What keeps me Catholic: Scandals can be of a profoundly theologial nature
In the past, the very mention of scandal being a possibility was, depending on the activity, enough to get someone to do one thing or not to do another. Offense to faith was to be prevented at all cost.
As a result, over the years and centuries, dirty laundry was not aired and skeletons were kept in the closest. This led, at times, to the truth of human frailty and sinfulness being sacrificed to the perception of perfection and purity.
Yet, honestly, the church has long been and currently is rather familiar with scandal. Historically speaking one can offer the easy examples of the excesses of the Crusades and Inquisition, the selling of indulgences, and the long-standing practices of ecclesial nepotism (favoritism shown to relatives) and simony (the buying and selling of church offices).
More difficult to admit, though unable to deny, are the recent ones: ongoing financial mismanagement, even embezzlement; continuing occurrences of sexual misconduct and cover-ups; and reports of clerical corruption and backstabbing. This is seen most clearly in the ongoing Vatileaks controversy. Here Pope Benedict XVI’s personal butler stole and then leaked confidential documents.
It’s very easy for us to focus (and lose focus) on these scandals. There, for the whole world to see, is evidence of the church not living up to its calling to reflect the person of Jesus the Christ to the world. As a result, far too many Catholics have been given reason to fall away from or stop practicing their faith.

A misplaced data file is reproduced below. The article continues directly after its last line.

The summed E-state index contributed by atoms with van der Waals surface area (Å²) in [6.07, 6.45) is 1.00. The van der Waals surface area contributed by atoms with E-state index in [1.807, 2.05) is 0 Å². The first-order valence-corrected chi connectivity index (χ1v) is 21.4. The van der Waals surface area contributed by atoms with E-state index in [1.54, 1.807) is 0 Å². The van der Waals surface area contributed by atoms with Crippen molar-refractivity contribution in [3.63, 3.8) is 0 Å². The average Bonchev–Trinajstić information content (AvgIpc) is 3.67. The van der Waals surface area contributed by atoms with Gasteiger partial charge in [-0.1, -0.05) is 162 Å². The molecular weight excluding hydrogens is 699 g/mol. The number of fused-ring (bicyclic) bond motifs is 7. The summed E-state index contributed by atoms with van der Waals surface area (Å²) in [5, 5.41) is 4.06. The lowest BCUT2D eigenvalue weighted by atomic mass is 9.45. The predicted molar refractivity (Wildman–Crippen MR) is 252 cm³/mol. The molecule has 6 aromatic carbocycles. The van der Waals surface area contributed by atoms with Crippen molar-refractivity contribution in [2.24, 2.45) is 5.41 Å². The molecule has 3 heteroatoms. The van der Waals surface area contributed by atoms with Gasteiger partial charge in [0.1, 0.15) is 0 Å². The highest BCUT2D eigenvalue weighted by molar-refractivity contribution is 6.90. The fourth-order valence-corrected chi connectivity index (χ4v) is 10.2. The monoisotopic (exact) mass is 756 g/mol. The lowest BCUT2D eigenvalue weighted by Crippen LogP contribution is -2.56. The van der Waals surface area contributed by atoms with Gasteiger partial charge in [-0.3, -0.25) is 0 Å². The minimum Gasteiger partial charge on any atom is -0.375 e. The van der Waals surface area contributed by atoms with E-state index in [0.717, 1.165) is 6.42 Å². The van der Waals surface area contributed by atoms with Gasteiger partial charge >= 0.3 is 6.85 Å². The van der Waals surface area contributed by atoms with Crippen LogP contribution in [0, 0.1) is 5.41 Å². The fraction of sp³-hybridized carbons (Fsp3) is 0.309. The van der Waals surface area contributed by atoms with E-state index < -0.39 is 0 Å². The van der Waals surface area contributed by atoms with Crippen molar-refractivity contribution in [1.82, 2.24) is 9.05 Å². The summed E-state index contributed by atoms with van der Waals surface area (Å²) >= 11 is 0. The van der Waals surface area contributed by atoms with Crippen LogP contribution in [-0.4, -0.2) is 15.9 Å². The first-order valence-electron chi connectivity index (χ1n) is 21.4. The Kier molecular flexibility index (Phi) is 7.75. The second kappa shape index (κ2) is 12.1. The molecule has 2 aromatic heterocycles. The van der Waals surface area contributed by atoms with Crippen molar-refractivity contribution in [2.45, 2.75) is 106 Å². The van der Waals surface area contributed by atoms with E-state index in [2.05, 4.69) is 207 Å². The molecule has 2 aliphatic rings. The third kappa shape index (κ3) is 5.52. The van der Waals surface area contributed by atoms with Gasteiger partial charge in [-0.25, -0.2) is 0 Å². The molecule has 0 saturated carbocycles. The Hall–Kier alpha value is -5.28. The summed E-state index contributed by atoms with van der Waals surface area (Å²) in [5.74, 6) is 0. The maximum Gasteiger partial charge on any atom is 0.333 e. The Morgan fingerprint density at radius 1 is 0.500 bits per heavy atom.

What keeps me Catholic are scandals of a more profound and theological sort. They call me not to dismiss my faith. Rather they take me to the very heart of it. While visiting his German homeland several years ago, Pope Benedict XVI described it well: “To put it another way: for people of every era, not just our own, the Christian faith is a scandal. That the eternal God should know us and care about us, that the intangible should at a particular moment have become tangible, that he who is immortal should have suffered and died on the cross, that we who are mortal should be given the promise of resurrection and eternal life — to believe all this is to posit something truly remarkable.”
He went on to say further: “This scandal, which cannot be eliminated unless one were to eliminate Christianity itself, has unfortunately been overshadowed in recent times by other painful scandals on the part of the preachers of the faith. A dangerous situation arises when these scandals take the place of the primary skandalon of the cross and in so doing they put it beyond reach, concealing the true demands of the Christian Gospel behind the unworthiness of those who proclaim it.”
St. Paul said much the same thing close to 2,000 years ago. Speaking to the Christian community in Corinth, he proclaimed “Christ crucified, a stumbling block to Jews and foolishness to Gentiles” (I Corinthians 1:23).
Yet, the season of Lent readies and prepares us for the scandal of the cross. In short: instead of being met with public acclaim and popular notoriety, Jesus receives ridicule, rejection, and, ultimately, crucifixion. Truth be told, it is hard for me to understand the Paschal Mystery — the life, death, and resurrection of Jesus, but one I seek to live out in faith.
Only in light of the scandal of the cross, does the scandal of the resurrection make sense. Taken together these two scandals keep me Catholic.
Daley is freelance writer and teacher at St. Xavier High School.